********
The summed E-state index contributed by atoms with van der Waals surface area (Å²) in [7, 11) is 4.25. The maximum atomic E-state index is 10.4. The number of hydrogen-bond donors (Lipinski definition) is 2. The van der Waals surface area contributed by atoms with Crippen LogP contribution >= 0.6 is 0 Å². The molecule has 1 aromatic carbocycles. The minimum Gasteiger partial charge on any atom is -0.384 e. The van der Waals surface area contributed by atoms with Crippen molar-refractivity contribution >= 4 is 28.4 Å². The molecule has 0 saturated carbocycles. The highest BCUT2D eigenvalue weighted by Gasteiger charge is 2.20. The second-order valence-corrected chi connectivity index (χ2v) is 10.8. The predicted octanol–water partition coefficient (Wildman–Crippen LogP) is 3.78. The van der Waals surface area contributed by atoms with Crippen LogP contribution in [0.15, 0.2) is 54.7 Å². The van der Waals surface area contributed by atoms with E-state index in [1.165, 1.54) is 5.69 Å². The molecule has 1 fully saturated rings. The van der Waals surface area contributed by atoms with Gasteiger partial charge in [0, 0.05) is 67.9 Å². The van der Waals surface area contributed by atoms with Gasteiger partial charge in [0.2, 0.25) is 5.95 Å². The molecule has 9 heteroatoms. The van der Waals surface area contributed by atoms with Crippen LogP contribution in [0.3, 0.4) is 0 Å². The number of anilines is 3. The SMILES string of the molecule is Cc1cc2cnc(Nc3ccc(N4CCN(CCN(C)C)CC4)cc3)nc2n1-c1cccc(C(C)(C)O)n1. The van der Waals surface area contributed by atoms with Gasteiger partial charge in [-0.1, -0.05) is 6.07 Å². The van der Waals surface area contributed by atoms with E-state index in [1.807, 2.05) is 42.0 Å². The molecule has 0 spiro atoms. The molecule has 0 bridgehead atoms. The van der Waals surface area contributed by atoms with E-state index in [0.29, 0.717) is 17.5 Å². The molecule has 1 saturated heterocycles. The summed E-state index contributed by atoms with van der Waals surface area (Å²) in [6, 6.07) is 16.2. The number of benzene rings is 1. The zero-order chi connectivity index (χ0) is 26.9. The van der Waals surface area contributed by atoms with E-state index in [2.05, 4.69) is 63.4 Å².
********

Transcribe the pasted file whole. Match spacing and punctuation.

The summed E-state index contributed by atoms with van der Waals surface area (Å²) in [7, 11) is 4.25. The maximum atomic E-state index is 10.4. The number of hydrogen-bond donors (Lipinski definition) is 2. The van der Waals surface area contributed by atoms with Crippen LogP contribution >= 0.6 is 0 Å². The molecule has 1 aromatic carbocycles. The minimum Gasteiger partial charge on any atom is -0.384 e. The van der Waals surface area contributed by atoms with Crippen molar-refractivity contribution >= 4 is 28.4 Å². The molecule has 0 saturated carbocycles. The highest BCUT2D eigenvalue weighted by Gasteiger charge is 2.20. The second-order valence-corrected chi connectivity index (χ2v) is 10.8. The predicted octanol–water partition coefficient (Wildman–Crippen LogP) is 3.78. The van der Waals surface area contributed by atoms with Crippen LogP contribution in [0.15, 0.2) is 54.7 Å². The van der Waals surface area contributed by atoms with E-state index in [1.165, 1.54) is 5.69 Å². The molecule has 1 fully saturated rings. The van der Waals surface area contributed by atoms with Gasteiger partial charge in [0, 0.05) is 67.9 Å². The van der Waals surface area contributed by atoms with Gasteiger partial charge in [0.2, 0.25) is 5.95 Å². The molecule has 9 heteroatoms. The van der Waals surface area contributed by atoms with Crippen LogP contribution in [0.3, 0.4) is 0 Å². The number of anilines is 3. The SMILES string of the molecule is Cc1cc2cnc(Nc3ccc(N4CCN(CCN(C)C)CC4)cc3)nc2n1-c1cccc(C(C)(C)O)n1. The van der Waals surface area contributed by atoms with Gasteiger partial charge in [-0.1, -0.05) is 6.07 Å². The van der Waals surface area contributed by atoms with E-state index in [1.807, 2.05) is 42.0 Å². The molecule has 0 spiro atoms. The molecule has 0 bridgehead atoms. The van der Waals surface area contributed by atoms with E-state index in [0.29, 0.717) is 17.5 Å². The molecule has 1 saturated heterocycles. The summed E-state index contributed by atoms with van der Waals surface area (Å²) in [6, 6.07) is 16.2. The number of benzene rings is 1. The zero-order chi connectivity index (χ0) is 26.9. The van der Waals surface area contributed by atoms with E-state index in [2.05, 4.69) is 63.4 Å².